Gay Marriage and Divorce
The most prominent argument against allowing same-sex couples to marry is that it somehow harms traditional marriage. Nate Silver argues that the anecdotal evidence would suggest just the opposite: A tolerant view of marriage coincides with lower divorce rates.
Over the past decade or so, divorce has gradually become more uncommon in the United States. Since 2003, however, the decline in divorce rates has been largely confined to states which have not passed a state constitutional ban on gay marriage. These states saw their divorce rates decrease by an average of 8 percent between 2003 and 2008. States which had passed a same-sex marriage ban as of January 1, 2008, however, saw their divorce rates rise by about 1 percent over the same period.
The table below details the divorce rates for the 43 states that reported their divorce statistics to the CDC in both 2003 and 2008. It is calculated by taking the total number of divorces in the state that year, and dividing it by the number of married persons, as reported by the Census Bureau. The result is then multiplied by two, since each divorce involves two people. This is different than how the divorce rate is sometimes calculated, which may be as a share of the overall population rather than the number of married persons; I prefer my approach because it will not penalize a state for having a lot of marriages (and therefore more opportunities for divorce).
Visually, the correlation looks pretty spotty. Virtually all of the states have affirmatively banned gay marriage and a goodly number have also banned civil unions. They’re all over the rankings. Meanwhile, only five states have legalized gay marriage and they’re spread out pretty well, too. And the states at the very bottom, which have all banned gay marriage, increased by large percentages from very low baselines. (The exception being Nevada which should, of course, be tossed from the list since it’s a notorious divorce haven.)
Indeed, what’s remarkable from the list is how incredibly small the divorce rate as a share of marriages is across the board. Aside from Nevada, no state has a rate above 2.58% and most have rates under 2%.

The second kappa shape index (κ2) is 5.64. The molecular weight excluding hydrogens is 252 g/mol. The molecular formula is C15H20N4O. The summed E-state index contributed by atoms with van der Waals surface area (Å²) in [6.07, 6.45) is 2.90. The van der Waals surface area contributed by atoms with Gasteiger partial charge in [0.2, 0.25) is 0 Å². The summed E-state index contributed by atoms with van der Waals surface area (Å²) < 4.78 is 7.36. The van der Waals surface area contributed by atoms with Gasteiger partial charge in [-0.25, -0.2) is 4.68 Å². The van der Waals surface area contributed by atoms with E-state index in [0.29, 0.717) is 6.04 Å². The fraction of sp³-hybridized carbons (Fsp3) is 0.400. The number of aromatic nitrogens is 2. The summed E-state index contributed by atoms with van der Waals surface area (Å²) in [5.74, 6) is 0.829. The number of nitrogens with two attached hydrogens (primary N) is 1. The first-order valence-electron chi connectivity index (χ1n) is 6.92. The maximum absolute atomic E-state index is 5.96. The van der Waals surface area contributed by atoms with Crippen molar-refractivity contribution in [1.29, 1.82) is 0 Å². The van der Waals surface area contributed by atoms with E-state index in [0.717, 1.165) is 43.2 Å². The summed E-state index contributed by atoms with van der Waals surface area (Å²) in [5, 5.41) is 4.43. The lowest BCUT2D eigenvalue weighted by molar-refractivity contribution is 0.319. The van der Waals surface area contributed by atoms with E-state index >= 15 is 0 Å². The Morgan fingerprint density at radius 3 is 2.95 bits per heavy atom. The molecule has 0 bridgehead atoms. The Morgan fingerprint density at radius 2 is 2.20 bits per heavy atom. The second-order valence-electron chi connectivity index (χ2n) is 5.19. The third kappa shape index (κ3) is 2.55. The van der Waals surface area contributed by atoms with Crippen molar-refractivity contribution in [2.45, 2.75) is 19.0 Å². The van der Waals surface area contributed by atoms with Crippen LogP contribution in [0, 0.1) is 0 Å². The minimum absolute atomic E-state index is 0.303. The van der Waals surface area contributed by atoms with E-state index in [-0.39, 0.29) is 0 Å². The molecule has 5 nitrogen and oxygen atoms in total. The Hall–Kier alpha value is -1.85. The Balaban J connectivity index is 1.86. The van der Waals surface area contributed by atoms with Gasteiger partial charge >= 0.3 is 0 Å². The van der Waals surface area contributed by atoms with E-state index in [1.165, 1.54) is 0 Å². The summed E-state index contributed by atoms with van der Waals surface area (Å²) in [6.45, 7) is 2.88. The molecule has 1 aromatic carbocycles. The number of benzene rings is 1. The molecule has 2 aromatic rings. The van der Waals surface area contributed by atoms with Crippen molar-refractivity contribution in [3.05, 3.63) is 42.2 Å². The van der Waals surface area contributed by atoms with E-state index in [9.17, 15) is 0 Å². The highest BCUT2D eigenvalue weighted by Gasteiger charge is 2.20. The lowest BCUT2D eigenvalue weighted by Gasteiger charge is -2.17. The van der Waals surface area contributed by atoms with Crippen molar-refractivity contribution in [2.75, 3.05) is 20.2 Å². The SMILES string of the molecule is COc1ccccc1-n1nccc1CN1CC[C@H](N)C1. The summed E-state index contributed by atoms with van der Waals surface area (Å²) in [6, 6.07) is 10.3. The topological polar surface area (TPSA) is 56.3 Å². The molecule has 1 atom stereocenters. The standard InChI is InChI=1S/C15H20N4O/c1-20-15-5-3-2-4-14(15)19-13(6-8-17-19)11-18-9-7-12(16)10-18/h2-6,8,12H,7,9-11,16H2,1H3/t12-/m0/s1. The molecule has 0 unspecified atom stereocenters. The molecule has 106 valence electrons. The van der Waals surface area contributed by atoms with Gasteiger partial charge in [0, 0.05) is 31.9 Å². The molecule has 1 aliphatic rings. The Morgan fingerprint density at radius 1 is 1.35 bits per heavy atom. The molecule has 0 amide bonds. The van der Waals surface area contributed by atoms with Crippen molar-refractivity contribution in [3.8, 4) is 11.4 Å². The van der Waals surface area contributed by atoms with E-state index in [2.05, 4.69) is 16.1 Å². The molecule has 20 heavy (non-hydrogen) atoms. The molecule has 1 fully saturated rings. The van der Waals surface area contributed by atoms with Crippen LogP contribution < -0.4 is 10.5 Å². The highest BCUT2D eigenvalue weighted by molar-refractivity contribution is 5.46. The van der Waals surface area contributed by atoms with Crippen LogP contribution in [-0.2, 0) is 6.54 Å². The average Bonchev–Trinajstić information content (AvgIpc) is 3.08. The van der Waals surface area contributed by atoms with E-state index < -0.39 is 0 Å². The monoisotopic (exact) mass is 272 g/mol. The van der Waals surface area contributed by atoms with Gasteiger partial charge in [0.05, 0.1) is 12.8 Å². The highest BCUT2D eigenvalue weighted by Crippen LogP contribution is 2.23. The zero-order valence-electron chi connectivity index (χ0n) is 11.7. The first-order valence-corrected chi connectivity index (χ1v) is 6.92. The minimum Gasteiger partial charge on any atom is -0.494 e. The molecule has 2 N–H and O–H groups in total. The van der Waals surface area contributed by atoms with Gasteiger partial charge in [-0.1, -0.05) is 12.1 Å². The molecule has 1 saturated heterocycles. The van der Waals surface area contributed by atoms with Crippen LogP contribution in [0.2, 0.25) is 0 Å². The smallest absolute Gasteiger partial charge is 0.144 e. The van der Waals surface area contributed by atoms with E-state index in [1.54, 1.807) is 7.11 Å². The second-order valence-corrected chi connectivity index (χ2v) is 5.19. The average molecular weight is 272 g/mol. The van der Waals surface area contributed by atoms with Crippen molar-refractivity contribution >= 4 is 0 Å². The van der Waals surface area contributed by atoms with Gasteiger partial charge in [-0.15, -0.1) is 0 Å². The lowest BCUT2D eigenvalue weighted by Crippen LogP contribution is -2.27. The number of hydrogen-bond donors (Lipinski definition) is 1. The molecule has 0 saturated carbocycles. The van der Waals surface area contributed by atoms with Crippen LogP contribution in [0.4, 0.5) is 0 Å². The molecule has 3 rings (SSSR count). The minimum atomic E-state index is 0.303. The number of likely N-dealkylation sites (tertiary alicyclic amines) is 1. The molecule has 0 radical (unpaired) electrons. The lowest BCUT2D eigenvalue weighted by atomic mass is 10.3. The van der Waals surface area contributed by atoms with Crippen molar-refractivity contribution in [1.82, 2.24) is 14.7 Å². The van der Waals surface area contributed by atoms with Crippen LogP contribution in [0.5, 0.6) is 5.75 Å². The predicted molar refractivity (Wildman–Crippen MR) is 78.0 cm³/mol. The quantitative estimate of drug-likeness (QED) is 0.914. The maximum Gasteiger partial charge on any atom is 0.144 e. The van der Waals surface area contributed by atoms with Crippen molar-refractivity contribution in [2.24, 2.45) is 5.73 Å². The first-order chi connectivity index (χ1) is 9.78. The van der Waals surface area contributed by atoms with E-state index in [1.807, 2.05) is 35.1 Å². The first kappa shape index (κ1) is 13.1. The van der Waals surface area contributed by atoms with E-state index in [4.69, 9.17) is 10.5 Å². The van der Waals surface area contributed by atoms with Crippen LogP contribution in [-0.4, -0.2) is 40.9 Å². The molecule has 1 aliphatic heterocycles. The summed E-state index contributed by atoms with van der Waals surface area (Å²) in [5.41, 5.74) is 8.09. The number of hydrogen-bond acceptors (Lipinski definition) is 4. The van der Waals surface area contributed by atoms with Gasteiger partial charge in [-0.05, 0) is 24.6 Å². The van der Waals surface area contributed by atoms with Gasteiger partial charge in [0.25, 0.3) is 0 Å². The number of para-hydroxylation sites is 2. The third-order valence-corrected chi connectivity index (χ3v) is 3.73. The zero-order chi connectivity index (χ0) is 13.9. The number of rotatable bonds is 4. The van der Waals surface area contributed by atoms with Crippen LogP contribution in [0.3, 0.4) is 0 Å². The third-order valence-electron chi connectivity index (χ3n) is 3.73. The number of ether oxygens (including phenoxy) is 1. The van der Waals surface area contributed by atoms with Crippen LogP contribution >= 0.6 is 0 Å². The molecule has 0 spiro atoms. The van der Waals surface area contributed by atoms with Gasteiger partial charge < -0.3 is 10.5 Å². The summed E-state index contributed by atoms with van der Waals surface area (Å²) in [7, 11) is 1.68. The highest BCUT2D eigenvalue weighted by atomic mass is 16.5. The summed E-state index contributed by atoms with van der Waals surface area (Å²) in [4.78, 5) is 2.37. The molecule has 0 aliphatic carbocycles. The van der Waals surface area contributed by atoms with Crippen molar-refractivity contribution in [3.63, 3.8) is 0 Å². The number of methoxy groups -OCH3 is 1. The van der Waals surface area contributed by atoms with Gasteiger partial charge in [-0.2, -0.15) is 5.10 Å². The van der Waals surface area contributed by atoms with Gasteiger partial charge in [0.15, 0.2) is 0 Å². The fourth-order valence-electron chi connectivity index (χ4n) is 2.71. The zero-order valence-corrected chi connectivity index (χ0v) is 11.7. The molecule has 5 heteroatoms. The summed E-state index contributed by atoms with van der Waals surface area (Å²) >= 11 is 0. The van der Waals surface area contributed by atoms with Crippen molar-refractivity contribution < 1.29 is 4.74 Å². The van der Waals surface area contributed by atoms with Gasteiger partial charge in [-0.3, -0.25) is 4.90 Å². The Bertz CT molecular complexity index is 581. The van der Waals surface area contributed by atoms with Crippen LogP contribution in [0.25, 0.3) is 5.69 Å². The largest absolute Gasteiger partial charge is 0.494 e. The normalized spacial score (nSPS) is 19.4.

But looks can be deceiving:
Overall, the states which had enacted a constitutional ban on same-sex marriage as of 1/1/08 saw their divorce rates rise by 0.9 percent over the five-year interval. States which had not adopted a constitutional ban, on the other hand, experienced an 8.0 percent decline, on average, in their divorce rates. Eleven of the 24 states (46 percent) to have altered their constitutions by 1/1/08 to ban gay marriage experienced an overall decline in their divorce rates, but 13 of the 19 which hadn’t did (68 percent).
But you’re dealing with some mighty small n‘s here. The top category has one case. The second category consists of 12 states but is utterly meaningless (what’s the difference between banning gay marriage in the constitution vice by statute?). The third category is virtually every state in the union.
Beyond all that, Nate’s a much more adept statistician than I am. But even I know that doing correlation analysis to analyze sophisticated social phenomena is absurd. Unless we’re factoring in the variables known to impact marriage success rate (age at time of marriage, presence of children from prior marriages, different religious backgrounds, financial circumstances, race, prior cohabitation, etc.) so that we’re comparing apples to apples, we have no way of knowing what impact, if any, the legal status of gay marriage has on the overall divorce rate.
Indeed, Nate admits this:
The differences are highly statistically significant. Nevertheless, they do not necessarily imply causation. The decision to ban same-sex marriage does not occur randomly throughout the states, but instead is strongly correlated with other factors, such as religiosity and political ideology, which we have made no attempt to account for. Nor do we know in which way the causal arrow might point. It could be that voters who have more marital problems of their own are more inclined to deny the right of marriage to same-sex couples.
But that doesn’t make sense. They’re anti-gay, after all. Why would they want to save gays from an institution that they personally find intolerable? The much more plausible explanation is that they honestly think gay marriage is immoral and they want to preserve matrimony as a sacramental relationship.